Familiar hands to be at the tiller : Kahn, Muse, Posner, McSweeney, Lord and Taichman
A brand new adaptation of Friedrich Schiller’s Wallenstein by former U.S. Poet Laureate Robert Pinsky, done in repertory with a production of Coriolanus directed by Studio Theatre Artistic Director David Muse, highlights the 2012-2013 theater lineup which the Shakespeare Theatre announced yesterday.
The season will feature six shows led by directors who are well familiar to Washington audiences. The company’s Artistic Director, Michael Kahn, will direct Nikolai Gogol’s The Government Inspector, in which a civil servant wanders into a town run by a corrupt mayor and finds himself mistaken for an Inspector sent by the Tsar, to his considerable advantage. The production, which uses Jeffrey Hatcher’s 2008 adaptation, runs from September 13 to October 28, 2012.
Kahn will also be directing the company’s production of Wallenstein, which, along with Coriolanus, will run March 28 and June 2, 2013. Schiller’s Wallenstein is a trio of plays theatricalizing the life of Albrecht von Wallenstein, who led an abortive rebellion against Emperor Ferdinand II during the thirty years’ war. Pinksy will “freely adapt” the work, the company says.
Wallenstein will run in rep with the Muse-directed Coriolanus, the story of a fierce Roman General whose attempt to obtain political office ended up so badly that he defected to the other side. The Royal Shakespeare Theatre performed this seldom-done late-Shakespeare drama a few years ago at the Kennedy Center, to generally good reviews.
Midsummer Night’s Dream, which Ethan McSweeney will direct, will be the company’s holiday show, running between November 15 and December 30, 2012. The popular Shakespearean comedy, in which the mischievous sprite Puck blows dust on people and makes them love each other, may be an ideal conclusion to the political season.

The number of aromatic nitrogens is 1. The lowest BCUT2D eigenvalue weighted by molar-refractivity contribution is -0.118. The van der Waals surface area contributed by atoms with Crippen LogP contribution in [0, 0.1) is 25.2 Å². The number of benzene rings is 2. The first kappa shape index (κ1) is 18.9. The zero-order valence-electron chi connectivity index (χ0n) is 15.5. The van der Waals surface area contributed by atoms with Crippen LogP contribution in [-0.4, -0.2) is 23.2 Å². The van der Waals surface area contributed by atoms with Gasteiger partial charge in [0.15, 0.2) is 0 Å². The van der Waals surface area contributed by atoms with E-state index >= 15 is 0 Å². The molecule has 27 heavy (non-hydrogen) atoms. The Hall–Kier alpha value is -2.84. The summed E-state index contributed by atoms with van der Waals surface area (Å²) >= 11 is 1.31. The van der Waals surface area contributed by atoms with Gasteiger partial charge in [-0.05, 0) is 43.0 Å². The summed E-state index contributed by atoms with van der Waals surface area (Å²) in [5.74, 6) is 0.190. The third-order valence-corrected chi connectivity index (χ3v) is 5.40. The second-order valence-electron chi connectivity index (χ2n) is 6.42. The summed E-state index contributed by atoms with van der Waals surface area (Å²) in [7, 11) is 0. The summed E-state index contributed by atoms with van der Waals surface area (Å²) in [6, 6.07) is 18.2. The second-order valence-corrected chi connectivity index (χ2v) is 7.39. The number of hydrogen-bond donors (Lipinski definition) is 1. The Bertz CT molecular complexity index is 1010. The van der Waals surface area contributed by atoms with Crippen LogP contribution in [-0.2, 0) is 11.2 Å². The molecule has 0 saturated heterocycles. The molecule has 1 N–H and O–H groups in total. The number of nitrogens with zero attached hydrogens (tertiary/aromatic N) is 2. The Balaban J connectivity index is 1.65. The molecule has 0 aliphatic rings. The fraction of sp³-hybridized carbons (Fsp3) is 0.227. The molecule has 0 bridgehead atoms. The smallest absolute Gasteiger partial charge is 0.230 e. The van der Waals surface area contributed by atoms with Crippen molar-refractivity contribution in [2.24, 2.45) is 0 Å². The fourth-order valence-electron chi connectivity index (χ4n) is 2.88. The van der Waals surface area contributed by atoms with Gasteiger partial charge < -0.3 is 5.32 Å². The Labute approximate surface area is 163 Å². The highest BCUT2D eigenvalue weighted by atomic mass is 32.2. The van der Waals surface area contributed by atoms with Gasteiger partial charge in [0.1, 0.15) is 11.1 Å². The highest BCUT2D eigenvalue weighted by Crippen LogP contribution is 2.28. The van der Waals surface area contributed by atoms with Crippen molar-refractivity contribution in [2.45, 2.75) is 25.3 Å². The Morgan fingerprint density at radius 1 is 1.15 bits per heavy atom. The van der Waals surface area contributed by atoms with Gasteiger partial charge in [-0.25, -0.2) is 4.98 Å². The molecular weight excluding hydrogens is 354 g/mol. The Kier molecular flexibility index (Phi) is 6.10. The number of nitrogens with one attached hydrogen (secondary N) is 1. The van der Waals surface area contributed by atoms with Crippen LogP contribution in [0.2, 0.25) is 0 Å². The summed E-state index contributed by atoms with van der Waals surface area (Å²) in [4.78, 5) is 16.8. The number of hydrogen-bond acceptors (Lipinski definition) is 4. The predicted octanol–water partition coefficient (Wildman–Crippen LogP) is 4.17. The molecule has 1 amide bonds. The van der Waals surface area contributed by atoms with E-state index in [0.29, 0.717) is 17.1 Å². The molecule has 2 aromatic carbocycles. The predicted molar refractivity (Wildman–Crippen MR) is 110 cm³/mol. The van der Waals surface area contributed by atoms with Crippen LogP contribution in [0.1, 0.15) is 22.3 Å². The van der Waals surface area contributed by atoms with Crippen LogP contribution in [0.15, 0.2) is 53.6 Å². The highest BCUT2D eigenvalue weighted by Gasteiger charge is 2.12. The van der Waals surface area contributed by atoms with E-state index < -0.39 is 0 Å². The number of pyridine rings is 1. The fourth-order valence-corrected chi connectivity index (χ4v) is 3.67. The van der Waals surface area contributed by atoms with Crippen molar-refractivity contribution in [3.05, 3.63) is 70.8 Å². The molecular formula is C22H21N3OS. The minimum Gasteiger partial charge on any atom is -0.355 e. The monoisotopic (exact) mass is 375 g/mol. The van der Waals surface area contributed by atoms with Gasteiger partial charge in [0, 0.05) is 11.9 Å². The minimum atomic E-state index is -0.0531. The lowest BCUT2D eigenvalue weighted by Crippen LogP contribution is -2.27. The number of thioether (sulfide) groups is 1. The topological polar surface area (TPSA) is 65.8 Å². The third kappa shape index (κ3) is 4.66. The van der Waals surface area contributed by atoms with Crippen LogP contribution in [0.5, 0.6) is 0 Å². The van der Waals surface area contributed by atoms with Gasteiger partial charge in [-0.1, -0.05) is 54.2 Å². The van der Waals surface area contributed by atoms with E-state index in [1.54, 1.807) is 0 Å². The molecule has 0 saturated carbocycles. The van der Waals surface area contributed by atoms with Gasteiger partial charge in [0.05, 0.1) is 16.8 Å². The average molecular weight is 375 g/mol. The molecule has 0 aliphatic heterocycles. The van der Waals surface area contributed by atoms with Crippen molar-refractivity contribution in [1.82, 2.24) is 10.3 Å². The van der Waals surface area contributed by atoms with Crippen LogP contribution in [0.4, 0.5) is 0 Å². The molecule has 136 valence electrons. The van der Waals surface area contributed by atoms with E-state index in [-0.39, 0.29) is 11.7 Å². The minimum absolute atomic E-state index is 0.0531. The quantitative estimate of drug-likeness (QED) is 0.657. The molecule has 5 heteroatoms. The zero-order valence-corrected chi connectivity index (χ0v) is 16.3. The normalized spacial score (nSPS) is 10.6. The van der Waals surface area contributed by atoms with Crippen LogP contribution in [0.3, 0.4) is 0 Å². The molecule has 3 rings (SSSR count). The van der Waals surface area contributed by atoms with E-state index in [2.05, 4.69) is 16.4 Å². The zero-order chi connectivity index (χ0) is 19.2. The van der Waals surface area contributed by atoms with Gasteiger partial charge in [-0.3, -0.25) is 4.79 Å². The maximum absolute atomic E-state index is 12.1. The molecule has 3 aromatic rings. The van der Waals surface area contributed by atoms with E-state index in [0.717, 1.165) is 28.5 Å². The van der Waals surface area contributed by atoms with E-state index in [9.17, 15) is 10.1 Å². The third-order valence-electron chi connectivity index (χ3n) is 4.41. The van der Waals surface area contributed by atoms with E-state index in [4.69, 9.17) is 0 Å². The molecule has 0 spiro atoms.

Aaron Posner makes his Shakespeare Theatre debut in a production of Shaw’s Man and Superman, which will run from January 24 to March 10, 2013. This is a sort of mix-and-match play, which can be treated as a light comedy of manners (whose theme is that marriage is always a woman’s project) or as a profound meditation on social and economic issues, depending on what parts of the play are included in the production. The third of the four acts is frequently produced separately as Don Juan in Hell. No word yet about what Posner will do with this production.
STC will conclude its season with Rebecca Bayla Taichman directing The Winter’s Tale, Shakespeare’s story of a King who arrests his wife in a fit of irrational, jealous rage and spends the rest of his life regretting it. The Winter’s Tale will be co-produced with the McCarter Theatre Center and run between May 9 and June 23, 2013.
Finally, this year’s free-for-all will be a reprise of Shakespeare’s All’s Well That Ends Well, the story of a determined woman’s efforts to marry a boorish man who doesn’t want her. The production will be available to all at no cost between August 23 and September, 2012. Jenny Lord directs from Kahn’s original 2010 direction.
Subscriptions to the 2012-2013 season are available now. Single tickets go on sale at a later date.